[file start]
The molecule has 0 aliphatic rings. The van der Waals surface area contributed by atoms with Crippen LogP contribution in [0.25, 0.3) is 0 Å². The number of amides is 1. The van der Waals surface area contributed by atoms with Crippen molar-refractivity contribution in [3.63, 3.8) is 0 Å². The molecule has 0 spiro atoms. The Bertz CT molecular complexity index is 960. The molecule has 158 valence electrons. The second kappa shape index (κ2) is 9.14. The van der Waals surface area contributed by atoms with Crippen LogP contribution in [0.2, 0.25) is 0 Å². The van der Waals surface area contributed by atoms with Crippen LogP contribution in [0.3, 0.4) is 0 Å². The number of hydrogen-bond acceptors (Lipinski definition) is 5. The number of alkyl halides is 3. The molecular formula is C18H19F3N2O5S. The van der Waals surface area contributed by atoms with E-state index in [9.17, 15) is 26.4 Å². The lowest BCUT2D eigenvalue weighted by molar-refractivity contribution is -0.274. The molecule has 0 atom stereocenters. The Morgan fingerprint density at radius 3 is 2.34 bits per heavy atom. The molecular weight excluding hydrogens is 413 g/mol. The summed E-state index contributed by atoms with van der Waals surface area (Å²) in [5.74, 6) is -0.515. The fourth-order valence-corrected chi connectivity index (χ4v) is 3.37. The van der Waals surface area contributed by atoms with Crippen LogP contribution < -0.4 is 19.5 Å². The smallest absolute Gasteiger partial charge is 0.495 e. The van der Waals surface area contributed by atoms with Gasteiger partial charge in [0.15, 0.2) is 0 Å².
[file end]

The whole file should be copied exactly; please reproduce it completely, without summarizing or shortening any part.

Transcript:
The molecule has 0 aliphatic rings. The van der Waals surface area contributed by atoms with Crippen LogP contribution in [0.25, 0.3) is 0 Å². The number of amides is 1. The van der Waals surface area contributed by atoms with Crippen molar-refractivity contribution in [3.63, 3.8) is 0 Å². The molecule has 0 spiro atoms. The Bertz CT molecular complexity index is 960. The molecule has 158 valence electrons. The second kappa shape index (κ2) is 9.14. The van der Waals surface area contributed by atoms with Crippen LogP contribution in [0.2, 0.25) is 0 Å². The van der Waals surface area contributed by atoms with Crippen LogP contribution in [0.3, 0.4) is 0 Å². The number of hydrogen-bond acceptors (Lipinski definition) is 5. The number of alkyl halides is 3. The molecular formula is C18H19F3N2O5S. The van der Waals surface area contributed by atoms with E-state index in [9.17, 15) is 26.4 Å². The lowest BCUT2D eigenvalue weighted by molar-refractivity contribution is -0.274. The molecule has 0 atom stereocenters. The Morgan fingerprint density at radius 3 is 2.34 bits per heavy atom. The molecular weight excluding hydrogens is 413 g/mol. The summed E-state index contributed by atoms with van der Waals surface area (Å²) in [5.74, 6) is -0.515. The fourth-order valence-corrected chi connectivity index (χ4v) is 3.37. The van der Waals surface area contributed by atoms with Crippen LogP contribution < -0.4 is 19.5 Å². The smallest absolute Gasteiger partial charge is 0.495 e. The van der Waals surface area contributed by atoms with Gasteiger partial charge in [0.15, 0.2) is 0 Å².